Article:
It should be pretty obvious to all drivers that brakes are an essential factor in making sure your car is safe to drive. But for some reason, all too many drivers are complacent about keeping up with brake inspection, repairs and preventive maintenance. Brake pads wear down relatively quickly (especially in automatic transmissions, which are far more common -- on the used car market, they outnumber manuals 10 to 1), and they need to be replaced before more extensive damage is caused to the brake rotors themselves. Brake fluid is also essential. A recent car maintenance survey found that 18% of vehicles had contaminated or low brake fluid. That can lead to total brake failure.
The good news is that the brake pad service doesn’t cost much. Also, there are often brake inspection and service specials throughout the year. If you are uncomfortable with the upfront cost, you need to remember that brake maintenance should cut down on brake repairs. And even the cost of brake repair is nothing compared to the costs, both financial and emotional, of a car accident.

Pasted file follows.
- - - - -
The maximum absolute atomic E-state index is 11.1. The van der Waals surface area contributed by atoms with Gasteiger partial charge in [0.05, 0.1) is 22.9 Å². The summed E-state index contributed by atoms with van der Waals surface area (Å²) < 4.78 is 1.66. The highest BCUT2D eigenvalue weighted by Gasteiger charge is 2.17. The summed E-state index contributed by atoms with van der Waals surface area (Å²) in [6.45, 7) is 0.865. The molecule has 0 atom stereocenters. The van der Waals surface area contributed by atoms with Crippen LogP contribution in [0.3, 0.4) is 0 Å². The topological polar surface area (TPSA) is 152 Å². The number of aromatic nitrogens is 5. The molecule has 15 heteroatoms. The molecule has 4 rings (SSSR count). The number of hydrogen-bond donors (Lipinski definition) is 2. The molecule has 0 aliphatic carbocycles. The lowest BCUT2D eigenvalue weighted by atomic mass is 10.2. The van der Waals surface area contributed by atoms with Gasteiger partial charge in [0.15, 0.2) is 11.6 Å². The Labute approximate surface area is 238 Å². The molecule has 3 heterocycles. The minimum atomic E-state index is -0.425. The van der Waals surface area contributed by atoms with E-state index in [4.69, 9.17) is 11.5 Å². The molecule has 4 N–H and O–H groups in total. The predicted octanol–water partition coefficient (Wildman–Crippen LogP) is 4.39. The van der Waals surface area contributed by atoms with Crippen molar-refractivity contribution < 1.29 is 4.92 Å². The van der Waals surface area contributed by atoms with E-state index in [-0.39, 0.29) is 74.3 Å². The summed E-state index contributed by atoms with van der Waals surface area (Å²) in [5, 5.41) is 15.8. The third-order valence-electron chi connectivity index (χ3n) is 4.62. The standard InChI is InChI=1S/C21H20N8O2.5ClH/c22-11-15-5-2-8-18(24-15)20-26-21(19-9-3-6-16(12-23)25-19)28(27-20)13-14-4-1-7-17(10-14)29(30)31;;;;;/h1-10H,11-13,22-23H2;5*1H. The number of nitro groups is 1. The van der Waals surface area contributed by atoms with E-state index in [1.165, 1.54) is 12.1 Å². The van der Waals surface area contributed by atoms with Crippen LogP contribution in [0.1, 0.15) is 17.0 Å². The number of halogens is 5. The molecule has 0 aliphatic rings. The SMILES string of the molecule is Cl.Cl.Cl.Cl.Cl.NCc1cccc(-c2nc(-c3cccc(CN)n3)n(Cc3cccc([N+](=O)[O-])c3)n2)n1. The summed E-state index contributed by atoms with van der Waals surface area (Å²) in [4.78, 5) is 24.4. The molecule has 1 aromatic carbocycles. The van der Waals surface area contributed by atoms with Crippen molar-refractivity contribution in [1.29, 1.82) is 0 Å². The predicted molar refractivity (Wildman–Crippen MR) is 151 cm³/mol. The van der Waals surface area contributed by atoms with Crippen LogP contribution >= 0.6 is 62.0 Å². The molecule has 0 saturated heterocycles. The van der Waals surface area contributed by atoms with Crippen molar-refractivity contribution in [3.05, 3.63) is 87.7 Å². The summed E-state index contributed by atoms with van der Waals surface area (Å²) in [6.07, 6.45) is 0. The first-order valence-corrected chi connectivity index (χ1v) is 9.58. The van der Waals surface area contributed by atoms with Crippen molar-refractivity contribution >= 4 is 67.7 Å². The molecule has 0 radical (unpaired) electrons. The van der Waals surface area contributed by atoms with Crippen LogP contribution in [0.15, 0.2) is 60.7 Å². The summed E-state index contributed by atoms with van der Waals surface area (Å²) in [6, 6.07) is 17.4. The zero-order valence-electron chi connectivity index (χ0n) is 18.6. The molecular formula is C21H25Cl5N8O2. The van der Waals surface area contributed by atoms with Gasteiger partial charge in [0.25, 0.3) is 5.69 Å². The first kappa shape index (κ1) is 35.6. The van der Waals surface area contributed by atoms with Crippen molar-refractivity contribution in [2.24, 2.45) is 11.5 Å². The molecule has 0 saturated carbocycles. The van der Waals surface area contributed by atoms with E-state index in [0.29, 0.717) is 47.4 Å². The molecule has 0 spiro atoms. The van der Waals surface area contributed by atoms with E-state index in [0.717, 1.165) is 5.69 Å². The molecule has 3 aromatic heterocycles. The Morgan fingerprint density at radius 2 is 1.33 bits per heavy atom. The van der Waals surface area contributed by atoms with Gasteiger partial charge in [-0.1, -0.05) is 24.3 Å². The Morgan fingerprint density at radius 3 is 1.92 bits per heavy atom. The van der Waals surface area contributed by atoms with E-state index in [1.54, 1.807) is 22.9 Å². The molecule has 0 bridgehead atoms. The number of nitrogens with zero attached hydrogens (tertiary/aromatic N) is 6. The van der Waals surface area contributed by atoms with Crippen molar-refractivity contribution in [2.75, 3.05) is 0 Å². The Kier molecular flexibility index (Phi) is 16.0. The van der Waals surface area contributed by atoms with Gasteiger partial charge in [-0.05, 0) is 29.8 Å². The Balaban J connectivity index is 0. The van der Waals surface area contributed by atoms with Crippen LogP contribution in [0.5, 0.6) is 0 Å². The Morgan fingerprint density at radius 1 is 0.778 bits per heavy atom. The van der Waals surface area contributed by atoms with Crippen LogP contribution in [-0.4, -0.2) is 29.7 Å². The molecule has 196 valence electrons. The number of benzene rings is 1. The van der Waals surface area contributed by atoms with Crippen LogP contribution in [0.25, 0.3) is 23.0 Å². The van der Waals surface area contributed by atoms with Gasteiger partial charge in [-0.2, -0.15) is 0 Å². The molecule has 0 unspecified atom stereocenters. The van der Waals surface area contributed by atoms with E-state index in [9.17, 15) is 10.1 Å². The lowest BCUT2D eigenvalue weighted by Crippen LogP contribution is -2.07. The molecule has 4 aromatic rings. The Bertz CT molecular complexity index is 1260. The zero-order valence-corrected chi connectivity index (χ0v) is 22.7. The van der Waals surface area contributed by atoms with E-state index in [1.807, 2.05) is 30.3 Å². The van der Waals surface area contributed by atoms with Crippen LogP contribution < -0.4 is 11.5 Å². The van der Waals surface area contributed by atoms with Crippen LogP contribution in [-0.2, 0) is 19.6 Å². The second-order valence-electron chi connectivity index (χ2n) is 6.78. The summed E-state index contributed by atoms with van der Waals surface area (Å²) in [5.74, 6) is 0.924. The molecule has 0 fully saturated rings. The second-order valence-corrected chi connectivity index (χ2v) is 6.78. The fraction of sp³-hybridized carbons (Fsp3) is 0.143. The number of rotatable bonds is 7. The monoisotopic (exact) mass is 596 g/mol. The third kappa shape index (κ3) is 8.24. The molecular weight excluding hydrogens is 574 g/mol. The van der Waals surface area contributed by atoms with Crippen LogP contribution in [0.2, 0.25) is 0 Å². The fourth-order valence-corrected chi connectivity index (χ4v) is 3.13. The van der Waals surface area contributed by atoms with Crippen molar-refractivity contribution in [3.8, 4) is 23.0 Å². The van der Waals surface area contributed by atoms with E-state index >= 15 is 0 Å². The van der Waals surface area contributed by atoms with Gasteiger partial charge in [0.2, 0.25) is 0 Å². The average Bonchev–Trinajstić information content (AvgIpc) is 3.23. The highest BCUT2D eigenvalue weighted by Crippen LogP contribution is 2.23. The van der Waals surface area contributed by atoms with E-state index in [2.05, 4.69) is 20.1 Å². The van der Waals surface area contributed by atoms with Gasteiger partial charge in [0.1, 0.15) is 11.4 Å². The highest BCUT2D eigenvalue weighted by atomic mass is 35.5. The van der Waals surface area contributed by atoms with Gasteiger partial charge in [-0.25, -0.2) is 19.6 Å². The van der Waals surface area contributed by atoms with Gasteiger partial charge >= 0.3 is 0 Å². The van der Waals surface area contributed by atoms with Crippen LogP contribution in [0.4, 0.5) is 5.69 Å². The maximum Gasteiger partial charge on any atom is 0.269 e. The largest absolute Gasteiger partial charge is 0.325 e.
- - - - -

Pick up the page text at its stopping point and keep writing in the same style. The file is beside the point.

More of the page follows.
How can you know if you need a brake inspection? Here are seven signs the Car Care Council recommends looking out for:
Even if you aren’t seeing any of these symptoms, brakes should always be part of your annual inspection. Car and brake inspections are a modest cost. Also, when compared to your overall investment in your vehicle, and they can keep you safe and save you money in the long term. And since there are around 87,032 auto repair shops in the U.S., you really have no excuse for skipping preventive measures.
How often do you invest in brake maintenance or brake repair? Join the discussion in the comments.